| Quote #7
"Woe to those who have destroyed themselves on earth, woe to the suicides! I think there can be no one unhappier than they." (6.3.i)
The consequence of isolation from the profound bonds of love that Zosima believes unite all mankind is suicide. Smerdyakov's suicide testifies to this condition (see Quote #11 below).
| Quote #8
"But what comes of this right to increase one's needs. For the rich, isolation and spiritual suicide; for the poor, envy and murder, for they have been given rights, but have not yet been shown any way of satisfying their needs. We are assured that the world is becoming more and more united, is being formed into brotherly communion, by the shortening of distances, by the transmitting of thoughts through the air. Alas, do not believe in such a union of people." (6.3.e)
Zosima warns against viewing modern progress as somehow creating a global community or network (sounds kind of like a Microsoft ad). Despite modern advances, Dostoevsky is writing in the context of a deepening divide between rich and poor.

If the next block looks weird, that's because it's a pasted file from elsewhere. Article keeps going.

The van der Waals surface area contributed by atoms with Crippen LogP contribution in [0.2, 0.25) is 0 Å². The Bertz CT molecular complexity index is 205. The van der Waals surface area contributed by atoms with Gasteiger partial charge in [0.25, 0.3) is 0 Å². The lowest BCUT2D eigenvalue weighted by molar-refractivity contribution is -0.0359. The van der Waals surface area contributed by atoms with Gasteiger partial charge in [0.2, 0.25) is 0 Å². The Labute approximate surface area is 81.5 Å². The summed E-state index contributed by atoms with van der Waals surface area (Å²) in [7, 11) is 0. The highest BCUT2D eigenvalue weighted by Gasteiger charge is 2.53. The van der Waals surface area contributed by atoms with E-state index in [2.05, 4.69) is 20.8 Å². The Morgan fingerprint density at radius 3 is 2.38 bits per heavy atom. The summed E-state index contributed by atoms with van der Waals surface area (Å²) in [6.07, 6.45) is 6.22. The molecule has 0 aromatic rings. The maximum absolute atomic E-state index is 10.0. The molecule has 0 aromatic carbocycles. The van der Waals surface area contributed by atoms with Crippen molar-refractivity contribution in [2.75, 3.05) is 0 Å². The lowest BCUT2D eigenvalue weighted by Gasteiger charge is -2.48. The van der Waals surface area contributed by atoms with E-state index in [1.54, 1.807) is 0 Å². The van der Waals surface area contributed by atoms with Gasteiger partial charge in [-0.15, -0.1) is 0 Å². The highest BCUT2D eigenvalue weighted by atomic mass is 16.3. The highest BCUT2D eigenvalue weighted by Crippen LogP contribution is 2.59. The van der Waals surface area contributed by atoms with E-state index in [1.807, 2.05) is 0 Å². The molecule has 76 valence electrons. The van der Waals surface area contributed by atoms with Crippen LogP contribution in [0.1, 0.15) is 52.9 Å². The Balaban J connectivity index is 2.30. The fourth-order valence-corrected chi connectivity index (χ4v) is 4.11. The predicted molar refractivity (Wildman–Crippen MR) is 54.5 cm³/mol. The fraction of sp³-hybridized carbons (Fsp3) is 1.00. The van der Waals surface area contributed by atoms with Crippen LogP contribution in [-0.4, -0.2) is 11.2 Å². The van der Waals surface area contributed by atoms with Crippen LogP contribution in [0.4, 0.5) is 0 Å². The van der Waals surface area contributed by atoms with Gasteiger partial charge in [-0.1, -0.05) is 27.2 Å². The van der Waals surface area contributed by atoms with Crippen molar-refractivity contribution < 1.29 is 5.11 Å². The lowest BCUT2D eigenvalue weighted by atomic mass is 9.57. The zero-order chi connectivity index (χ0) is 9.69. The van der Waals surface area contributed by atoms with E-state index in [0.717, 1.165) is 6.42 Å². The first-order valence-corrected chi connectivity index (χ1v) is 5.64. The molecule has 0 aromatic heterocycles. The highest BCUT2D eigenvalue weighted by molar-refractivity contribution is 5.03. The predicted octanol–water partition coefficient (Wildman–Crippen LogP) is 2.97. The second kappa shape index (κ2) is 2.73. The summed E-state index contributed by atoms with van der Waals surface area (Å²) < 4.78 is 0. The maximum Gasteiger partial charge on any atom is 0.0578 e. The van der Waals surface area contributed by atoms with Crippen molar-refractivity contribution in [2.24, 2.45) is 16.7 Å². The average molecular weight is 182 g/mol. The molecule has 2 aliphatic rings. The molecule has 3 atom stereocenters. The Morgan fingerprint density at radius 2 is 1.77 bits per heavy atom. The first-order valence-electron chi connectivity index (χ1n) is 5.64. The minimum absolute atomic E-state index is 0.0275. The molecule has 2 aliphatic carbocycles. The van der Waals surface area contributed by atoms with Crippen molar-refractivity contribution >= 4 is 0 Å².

| Quote #9
[Dmitri's] scattered thoughts suddenly came together, his sensations merged, and the result of it all was light. A terrible, awful light! "If I'm going to shoot myself, what better time than now?" swept through his mind. [...] So now all he had to do was live, but...but he could not live, he could not, oh, damnation! (8.8.36)
Taking a break from the Mokroye festivities, Dmitri finds himself alone on a porch and contemplates suicide yet again (see Quote #1 above). At this point in the novel, we've read all of Zosima's teachings (some of us, anyway, right?), so we can now read his confusion as further proof that isolation leads to suicide.